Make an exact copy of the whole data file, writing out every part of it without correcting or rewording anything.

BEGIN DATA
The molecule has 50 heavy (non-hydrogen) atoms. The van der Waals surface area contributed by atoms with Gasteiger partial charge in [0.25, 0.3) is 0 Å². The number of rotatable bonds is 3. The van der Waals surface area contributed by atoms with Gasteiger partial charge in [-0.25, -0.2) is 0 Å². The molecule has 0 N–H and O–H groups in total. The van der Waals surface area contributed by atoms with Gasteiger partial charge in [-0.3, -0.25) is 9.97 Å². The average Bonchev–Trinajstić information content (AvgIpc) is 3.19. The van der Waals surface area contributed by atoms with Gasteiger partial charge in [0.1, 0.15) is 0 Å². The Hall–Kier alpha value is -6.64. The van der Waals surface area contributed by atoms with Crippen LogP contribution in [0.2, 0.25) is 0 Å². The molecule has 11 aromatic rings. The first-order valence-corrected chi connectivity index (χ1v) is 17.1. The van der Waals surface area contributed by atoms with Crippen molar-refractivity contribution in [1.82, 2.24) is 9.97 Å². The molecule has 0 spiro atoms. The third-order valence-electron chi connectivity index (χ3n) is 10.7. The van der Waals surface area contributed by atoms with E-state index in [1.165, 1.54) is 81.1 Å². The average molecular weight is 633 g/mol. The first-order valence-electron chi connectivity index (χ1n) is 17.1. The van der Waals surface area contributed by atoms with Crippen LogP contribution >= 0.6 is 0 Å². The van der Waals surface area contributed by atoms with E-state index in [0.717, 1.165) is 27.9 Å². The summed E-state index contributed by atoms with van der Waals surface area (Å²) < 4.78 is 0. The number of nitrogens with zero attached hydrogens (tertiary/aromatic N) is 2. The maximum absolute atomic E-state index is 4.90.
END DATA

The molecule has 50 heavy (non-hydrogen) atoms. The van der Waals surface area contributed by atoms with Gasteiger partial charge in [0.25, 0.3) is 0 Å². The number of rotatable bonds is 3. The van der Waals surface area contributed by atoms with Gasteiger partial charge in [-0.25, -0.2) is 0 Å². The molecule has 0 N–H and O–H groups in total. The van der Waals surface area contributed by atoms with Gasteiger partial charge in [-0.3, -0.25) is 9.97 Å². The average Bonchev–Trinajstić information content (AvgIpc) is 3.19. The van der Waals surface area contributed by atoms with Gasteiger partial charge in [0.1, 0.15) is 0 Å². The Hall–Kier alpha value is -6.64. The van der Waals surface area contributed by atoms with Crippen LogP contribution in [0.2, 0.25) is 0 Å². The molecule has 11 aromatic rings. The first-order valence-corrected chi connectivity index (χ1v) is 17.1. The van der Waals surface area contributed by atoms with Crippen molar-refractivity contribution in [1.82, 2.24) is 9.97 Å². The molecule has 0 spiro atoms. The third-order valence-electron chi connectivity index (χ3n) is 10.7. The van der Waals surface area contributed by atoms with E-state index in [1.165, 1.54) is 81.1 Å². The average molecular weight is 633 g/mol. The first-order valence-electron chi connectivity index (χ1n) is 17.1. The van der Waals surface area contributed by atoms with Crippen LogP contribution >= 0.6 is 0 Å². The van der Waals surface area contributed by atoms with E-state index in [0.717, 1.165) is 27.9 Å². The summed E-state index contributed by atoms with van der Waals surface area (Å²) < 4.78 is 0. The number of nitrogens with zero attached hydrogens (tertiary/aromatic N) is 2. The maximum absolute atomic E-state index is 4.90.